An error of judgement?
As pointed out by Sam Tranum in the Dublin Inquirer, Principle 8 of the regulations shouldn’t publish material “intended or likely to cause grave offence or stir up hatred against an individual or group on the basis of their race, religion, nationality, colour, ethnic origin, membership of the travelling community, gender, sexual orientation, marital status, disability, illness or age.”
Pell’s article and the terminology used by the alt-right are designed to exactly that. Perhaps there was a better way to inform or at least challenge what information is offered in both form and substance directly.
Tramun also questioned the editorial decision to not challenge Reville’s position on ‘mixing races’ and ‘loss of national culture’. And he’s right, columnists opinions should rely on facts and avoid promoting hate. The title is still responsible for what it publishes and it is the role of the editor to challenge assumptions of writers.
Was it just click bait? I’m going to give the Irish Times the benefit of the doubt here and accept that they published these articles in a genuine bid to inform. And besides, ‘shock’ articles were around long before the internet.
Should The Irish Times take a stance on the alt-right?
There is a theme through this debate that the Irish Times should be above publishing articles that contain incendiary material unchallenged, uncontextualized and presented as objective journalism. And they should be and usually are, that is when it does happen it provokes such a strong reaction. The readers are watching the watchmen, and uninclined to let them away with much unchallenged.
Twitter wanted The Irish Times to take an ethical stance on the issue, as did some of their own staff. But this type of campaign journalism is not really a feature if Irish journalism. Maybe because it is such a small media market or because in the culture of Irish journalism balance and objectivity are highly valued, but specific political and social biases of news titles are rarely worn as a badge. That is not to say they are not absent, it is just that they are not explicit. Broad ideals are features of mission statements but they leave a lot of room for interpretation. Irish broadsheets tend not to overtly state they are pursuing a specific agenda and labour on under the veneer of balance.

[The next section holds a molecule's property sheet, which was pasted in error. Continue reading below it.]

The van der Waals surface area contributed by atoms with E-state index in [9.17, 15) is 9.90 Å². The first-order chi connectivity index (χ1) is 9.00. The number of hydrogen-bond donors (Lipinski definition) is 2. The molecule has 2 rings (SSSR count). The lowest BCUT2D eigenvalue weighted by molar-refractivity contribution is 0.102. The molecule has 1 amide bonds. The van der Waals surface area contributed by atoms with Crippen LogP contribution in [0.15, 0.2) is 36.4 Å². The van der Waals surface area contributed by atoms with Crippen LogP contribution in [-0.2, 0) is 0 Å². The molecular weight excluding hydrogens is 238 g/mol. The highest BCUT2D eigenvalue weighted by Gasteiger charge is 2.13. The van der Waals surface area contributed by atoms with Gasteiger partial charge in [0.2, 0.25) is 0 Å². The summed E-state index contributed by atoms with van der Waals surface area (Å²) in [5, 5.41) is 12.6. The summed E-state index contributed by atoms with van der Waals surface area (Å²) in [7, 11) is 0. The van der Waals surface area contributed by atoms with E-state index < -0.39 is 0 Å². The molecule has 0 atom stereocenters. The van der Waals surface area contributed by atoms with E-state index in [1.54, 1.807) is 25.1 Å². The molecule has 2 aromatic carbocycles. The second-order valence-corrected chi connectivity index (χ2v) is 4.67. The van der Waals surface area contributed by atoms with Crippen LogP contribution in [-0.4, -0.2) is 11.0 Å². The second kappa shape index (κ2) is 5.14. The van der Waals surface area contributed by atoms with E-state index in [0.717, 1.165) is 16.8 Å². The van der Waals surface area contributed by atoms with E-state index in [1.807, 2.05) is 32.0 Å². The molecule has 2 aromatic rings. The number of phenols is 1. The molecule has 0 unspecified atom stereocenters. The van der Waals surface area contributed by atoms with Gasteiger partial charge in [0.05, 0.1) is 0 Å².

What should we expect from The Irish Times?
All we can expect is for them to follow the regulations and their own manifesto. And here they do state that they aim to promote some wider liberal ideals such as “progressive achievement of social justice” and “a friendly society” as well as “peace and tolerance and opposition to all forms of violence and hatred.” And when they fail on this, we should expect them to be held accountable.
What we don’t need is The Irish Times to become part of the echo chamber problem. We need a space for varied opinions to be debated. We need a public sphere.
They are, thankfully, listening to social media and direct complaints, addressing concerns and discussing their editorial ethics with audiences. Much more that can be said for most Irish titles. And while they are not gutter press, they do have gutters, just like wider society which it both reflects and informs.
This article was amended at 22.30 on January 26, 2017, to correct: Sam Truman to Sam Tarmun. My bad, apologies Sam!
This article was amended at 15.30 on January 27th, 2017, to include an additional article changing “ And Emer O’Toole wrote a satirical response to the idea of migration and national culture. to “Emer O’Toole wrote a satirical response to the idea of migration and national culture. And David Robert Grimes highlighted Reville &Co’s misguided fears.”